# Minimum, or: Maximum

## A gogyohka

```imagining the minimum
that could constitute one verse
challenges the mind
still, that's nothing compared to
imagining the maximum```

## 36 thoughts on “Minimum, or: Maximum”

1. Now that’s a thought that would have to linger on and on and on…
Well written! 🙂

1. ❤ Terveen ❤

-David

2. The never ending Renga vs the Brevette!! When will you visit them??

1. when will I visit the brevette, you mean? I hadn’t known about it until just now!

3. Another dilemma of time and space. (K)

1. 🌀 indeed 🌀

4. Very true! I am challenged by brevity, but a poem with lengthy longevity, now that could take a lifetime of imagining! 🤪 I like her hat, dress, and gloves. Do you wear that when you are writing poetry? 😆

1. yes! that’s the outfit that I keep in my closet! – but don’t tell anyone 🤫

1. Nice! I will not mention a thing. 🤐

5. That’s the spirit, David! Imagine the possibilities. 🙂 Love this poem! Take care!

1. 💗 Cheryl 💗

6. 😄

1. 💖 Khirda 💖

7. Lol this me took some time to understand…but worth it 😉

1. I’m sure it only took you the minimum amount of time to understand, Khirda!

David

8. And you did it! Provided us with the maximum meaning in the minimum 🙂

1. maximum meaning
Rahul’s interpretation
of the minimum

1. Haha 😛

1. 💖

9. Imagining a verse so long there are not enough quarks in the universe to store it, if one quark could store just one bit.
Would that be possible, or would the laws of poetic verse dictate an end to the verse long before?
Does poetic verse have any mathematical law?
Are our poems just like physics contained by intricate math coded in the universe or perhaps our collective subconscious?
How socially constructed are the laws of poetry, does our nature restrict them at all?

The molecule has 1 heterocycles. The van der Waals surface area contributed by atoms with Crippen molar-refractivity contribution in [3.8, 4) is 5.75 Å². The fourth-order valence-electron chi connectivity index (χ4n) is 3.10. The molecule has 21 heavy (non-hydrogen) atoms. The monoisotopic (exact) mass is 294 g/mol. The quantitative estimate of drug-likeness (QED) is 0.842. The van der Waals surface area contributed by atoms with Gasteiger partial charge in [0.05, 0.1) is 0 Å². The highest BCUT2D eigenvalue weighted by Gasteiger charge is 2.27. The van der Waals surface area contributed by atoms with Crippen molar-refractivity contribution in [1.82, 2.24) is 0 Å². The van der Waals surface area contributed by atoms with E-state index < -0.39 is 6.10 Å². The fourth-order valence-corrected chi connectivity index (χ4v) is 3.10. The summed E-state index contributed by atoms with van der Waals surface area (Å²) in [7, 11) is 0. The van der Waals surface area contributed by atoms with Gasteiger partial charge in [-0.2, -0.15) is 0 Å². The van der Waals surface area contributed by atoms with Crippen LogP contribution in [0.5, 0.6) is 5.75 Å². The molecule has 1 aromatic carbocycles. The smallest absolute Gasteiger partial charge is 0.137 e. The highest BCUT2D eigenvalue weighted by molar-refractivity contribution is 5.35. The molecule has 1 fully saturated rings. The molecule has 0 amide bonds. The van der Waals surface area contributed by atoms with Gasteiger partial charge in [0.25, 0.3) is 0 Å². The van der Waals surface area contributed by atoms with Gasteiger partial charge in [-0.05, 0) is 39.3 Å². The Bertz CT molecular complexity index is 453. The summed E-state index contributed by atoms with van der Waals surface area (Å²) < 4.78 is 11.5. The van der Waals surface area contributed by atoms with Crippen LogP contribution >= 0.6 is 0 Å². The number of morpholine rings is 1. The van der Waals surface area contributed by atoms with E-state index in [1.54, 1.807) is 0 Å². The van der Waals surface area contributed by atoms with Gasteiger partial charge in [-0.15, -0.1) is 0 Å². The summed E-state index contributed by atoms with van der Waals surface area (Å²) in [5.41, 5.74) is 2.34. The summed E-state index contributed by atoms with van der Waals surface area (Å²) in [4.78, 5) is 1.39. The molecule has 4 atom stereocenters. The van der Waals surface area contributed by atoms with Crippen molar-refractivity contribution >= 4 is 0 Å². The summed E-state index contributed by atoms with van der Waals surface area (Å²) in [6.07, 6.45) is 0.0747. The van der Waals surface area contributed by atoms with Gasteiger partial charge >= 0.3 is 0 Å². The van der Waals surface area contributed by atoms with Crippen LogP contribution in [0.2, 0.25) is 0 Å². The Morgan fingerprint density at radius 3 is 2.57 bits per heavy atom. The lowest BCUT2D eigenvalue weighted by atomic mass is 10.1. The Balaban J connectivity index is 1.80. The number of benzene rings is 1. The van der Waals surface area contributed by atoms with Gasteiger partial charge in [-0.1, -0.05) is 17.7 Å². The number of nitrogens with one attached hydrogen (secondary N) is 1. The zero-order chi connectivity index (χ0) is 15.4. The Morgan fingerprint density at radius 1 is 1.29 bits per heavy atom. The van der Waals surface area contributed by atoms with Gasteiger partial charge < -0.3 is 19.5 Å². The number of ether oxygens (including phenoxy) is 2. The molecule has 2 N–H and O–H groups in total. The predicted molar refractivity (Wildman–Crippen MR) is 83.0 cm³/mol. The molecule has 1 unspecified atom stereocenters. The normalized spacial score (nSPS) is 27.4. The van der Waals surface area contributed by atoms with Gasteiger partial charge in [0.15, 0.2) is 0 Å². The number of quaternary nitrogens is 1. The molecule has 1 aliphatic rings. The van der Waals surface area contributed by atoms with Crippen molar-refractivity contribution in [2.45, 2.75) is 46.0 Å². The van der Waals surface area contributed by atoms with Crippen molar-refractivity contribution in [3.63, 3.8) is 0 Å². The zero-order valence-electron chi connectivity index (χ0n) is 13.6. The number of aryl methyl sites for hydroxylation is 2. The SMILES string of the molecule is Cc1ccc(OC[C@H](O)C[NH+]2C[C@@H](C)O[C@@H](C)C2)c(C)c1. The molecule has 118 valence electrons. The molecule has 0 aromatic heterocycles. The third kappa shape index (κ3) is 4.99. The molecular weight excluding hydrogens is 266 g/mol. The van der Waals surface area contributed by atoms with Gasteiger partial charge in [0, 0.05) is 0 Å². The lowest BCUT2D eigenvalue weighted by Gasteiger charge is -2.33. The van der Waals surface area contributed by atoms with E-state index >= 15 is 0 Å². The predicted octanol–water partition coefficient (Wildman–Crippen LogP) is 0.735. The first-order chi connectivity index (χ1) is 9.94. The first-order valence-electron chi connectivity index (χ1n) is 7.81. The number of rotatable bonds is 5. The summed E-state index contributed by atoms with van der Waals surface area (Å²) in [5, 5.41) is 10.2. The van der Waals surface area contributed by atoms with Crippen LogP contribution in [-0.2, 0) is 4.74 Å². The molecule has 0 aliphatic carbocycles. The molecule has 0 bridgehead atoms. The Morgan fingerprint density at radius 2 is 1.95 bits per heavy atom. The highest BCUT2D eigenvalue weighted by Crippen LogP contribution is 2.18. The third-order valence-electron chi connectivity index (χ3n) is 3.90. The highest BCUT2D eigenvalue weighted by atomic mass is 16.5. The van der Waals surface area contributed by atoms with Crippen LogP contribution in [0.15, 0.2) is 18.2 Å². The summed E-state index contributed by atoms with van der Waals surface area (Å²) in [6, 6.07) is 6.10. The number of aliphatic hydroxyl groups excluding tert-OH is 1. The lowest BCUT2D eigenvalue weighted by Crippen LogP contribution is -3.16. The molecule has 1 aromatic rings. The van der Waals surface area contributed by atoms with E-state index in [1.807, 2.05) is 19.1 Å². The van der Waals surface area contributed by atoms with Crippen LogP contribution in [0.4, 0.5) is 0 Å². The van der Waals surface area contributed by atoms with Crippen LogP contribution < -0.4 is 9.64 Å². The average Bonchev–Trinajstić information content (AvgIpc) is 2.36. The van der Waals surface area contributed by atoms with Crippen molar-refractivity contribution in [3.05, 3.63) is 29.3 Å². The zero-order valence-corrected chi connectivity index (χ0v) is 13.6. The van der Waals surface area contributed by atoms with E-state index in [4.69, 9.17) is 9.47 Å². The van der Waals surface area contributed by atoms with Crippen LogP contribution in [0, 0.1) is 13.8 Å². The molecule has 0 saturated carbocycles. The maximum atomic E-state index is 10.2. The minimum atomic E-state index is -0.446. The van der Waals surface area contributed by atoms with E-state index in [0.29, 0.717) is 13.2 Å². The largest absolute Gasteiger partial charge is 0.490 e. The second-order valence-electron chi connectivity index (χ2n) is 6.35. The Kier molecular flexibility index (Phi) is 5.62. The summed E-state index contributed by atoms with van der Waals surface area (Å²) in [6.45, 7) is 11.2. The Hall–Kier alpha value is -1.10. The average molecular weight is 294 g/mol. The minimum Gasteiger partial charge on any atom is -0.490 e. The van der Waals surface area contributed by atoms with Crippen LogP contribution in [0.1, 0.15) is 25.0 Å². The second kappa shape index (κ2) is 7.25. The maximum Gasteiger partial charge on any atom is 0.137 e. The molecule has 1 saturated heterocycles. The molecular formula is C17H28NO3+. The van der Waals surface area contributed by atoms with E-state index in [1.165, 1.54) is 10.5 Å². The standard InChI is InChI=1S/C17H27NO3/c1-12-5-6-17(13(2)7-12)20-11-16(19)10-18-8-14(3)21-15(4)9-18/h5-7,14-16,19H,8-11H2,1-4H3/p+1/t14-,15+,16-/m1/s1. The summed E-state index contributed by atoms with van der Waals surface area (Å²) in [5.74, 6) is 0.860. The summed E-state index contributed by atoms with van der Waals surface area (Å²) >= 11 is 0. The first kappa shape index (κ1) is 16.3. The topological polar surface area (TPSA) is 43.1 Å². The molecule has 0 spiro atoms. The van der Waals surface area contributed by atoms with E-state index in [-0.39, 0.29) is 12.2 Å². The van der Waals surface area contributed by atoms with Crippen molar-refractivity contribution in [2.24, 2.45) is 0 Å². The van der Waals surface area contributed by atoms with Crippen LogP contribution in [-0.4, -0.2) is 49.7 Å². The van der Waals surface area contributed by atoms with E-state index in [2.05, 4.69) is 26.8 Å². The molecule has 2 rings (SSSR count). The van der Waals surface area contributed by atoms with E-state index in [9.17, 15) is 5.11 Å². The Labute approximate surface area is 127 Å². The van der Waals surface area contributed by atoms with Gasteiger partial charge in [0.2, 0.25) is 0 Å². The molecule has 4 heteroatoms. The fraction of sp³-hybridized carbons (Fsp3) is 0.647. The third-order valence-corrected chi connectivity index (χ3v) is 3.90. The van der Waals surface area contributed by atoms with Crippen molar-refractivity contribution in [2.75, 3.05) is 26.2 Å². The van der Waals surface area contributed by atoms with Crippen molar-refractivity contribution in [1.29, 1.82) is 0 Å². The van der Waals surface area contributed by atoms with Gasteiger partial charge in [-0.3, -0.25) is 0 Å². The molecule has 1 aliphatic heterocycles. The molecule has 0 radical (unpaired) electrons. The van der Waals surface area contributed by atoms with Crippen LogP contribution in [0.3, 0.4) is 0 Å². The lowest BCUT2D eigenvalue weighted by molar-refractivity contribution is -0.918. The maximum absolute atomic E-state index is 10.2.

Just some of the questions of pondering a maximum verse.
We may never know, or perhaps in the future, we will.

1. These are terrifically formulated questions, Selon! Thank you 😁

David

1. I have some mathematical training and quite like me some philosophy, poems are no stranger to me. The universe prepared me to ask these questions 😉
(actually I’m less competent than this comment implies, but it is not a complete fiction)

1. 😊 Selon 😊

1. Thanks 🙂 David ❤

2. Thank you!

2. Funny, I didn’t notice my () bracket comment made the comment self referential, I think, in a way that’d makes it logically invalid.

1. I think you would have really gotten along well with my Papa – he liked that sort of thinking 🙂

2. Sad some people die before you (really) get to know them. I had an uncle who read a lot of philosophy in his spare time, but unfortunately, he passed away before I got into philosophy as much as I am now.

It’s nice how you keep your Papa alive in a way through this blog and its title. Would love if someone would have done that for my uncle. Present some of his ideas and write about him online.

3. It’s really very self-centered, Selon… it’s like a form of self-therapy for me – an outlet for me to express my grief when I feel that I need to. I mean, I do think that my father would have appreciated it and been proud of me for it, but in honesty, I couldn’t say that I’m doing it for him, per se.

In that context, I think every mourner ultimately has to figure out what his/her grief outlet shall be…

David

4. Perhaps it’ll be, or is, appreciated by people in your family too. The line between self-centered and not self-centered expressions of grief might also be a bit blurry. At least it’s a good thing what you’re doing

Selon

5. 🤍 Selon 🤍

10. Love this!

1. 💘 Lucy 💘

11. Huh! 🤯. 😂. I like this. It makes you stop and think. And it’s so true. It has something of Ogden Nash about it.

1. Wow; Ogden Nash ~ that’s quite the compliment, Worms ❤

Thank you!
David

1. Absolutely! 🙂